Consuming Anxieties

Mobility of Commodities across Religious Boundaries in Nineteenth-Century Morocco

In: Journal of the Economic and Social History of the Orient
Etty Terem Rhodes College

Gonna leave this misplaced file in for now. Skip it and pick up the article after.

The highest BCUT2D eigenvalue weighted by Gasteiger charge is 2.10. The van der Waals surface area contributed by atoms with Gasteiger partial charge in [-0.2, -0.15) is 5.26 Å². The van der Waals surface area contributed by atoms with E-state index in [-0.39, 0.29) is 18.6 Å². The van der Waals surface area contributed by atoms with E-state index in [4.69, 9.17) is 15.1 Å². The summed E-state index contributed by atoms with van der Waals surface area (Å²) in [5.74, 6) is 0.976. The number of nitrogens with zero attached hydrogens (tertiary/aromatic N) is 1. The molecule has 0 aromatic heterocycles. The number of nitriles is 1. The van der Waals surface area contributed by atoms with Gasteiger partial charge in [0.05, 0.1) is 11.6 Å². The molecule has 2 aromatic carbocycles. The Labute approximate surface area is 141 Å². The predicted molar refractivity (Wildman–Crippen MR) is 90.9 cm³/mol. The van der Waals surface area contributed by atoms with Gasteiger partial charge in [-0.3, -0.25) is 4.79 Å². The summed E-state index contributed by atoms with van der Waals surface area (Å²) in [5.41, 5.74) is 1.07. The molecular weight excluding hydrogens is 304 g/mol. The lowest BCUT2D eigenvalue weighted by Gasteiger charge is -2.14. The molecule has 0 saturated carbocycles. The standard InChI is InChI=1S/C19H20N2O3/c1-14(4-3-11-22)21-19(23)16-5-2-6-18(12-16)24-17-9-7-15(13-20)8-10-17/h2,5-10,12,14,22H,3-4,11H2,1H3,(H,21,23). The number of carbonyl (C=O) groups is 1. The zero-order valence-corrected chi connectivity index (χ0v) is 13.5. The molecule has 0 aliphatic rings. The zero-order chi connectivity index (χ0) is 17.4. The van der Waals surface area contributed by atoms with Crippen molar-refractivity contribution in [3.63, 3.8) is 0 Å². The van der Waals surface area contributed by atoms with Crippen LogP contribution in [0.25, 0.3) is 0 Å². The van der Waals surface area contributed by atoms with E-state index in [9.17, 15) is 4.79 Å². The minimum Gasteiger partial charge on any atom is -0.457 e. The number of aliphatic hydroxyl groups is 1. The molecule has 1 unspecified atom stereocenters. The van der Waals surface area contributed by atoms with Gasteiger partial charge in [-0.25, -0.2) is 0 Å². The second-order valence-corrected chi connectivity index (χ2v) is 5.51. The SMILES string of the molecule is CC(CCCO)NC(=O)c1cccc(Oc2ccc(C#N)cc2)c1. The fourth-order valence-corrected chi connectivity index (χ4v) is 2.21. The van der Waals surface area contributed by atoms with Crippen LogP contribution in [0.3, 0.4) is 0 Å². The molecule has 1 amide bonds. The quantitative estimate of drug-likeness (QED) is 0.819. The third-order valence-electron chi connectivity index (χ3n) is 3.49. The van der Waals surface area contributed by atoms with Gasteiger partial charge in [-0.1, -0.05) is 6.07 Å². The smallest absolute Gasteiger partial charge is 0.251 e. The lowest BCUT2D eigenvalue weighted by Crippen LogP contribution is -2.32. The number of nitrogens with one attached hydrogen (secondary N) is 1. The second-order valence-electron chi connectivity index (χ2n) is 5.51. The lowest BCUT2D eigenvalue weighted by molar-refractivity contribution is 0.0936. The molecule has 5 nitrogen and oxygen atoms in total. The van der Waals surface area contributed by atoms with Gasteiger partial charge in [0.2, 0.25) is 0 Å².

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This article examines a fatwa written in the late nineteenth century by Jaʿfar b. Idrīs al-Kattānī, a distinguished Moroccan legal scholar. The issue that gave rise to the fatwa was the subject of heated debates among Moroccan Muslims at the time: the legality of using goods manufactured by non-Muslims. New historical conditions brought by Moroccan modernity eroded religious and communal boundaries between Muslims and non-Muslims and accentuated concerns about the integrity of Islam. Suspicion and anxiety of the population found expression in widespread rumors about impurities in products manufactured by non-Muslims. By analyzing al-Kattānī’s fatwa, this article aims to offer insights into the relationships between the ʿulamāʾ, Islamic tradition, and modernity.

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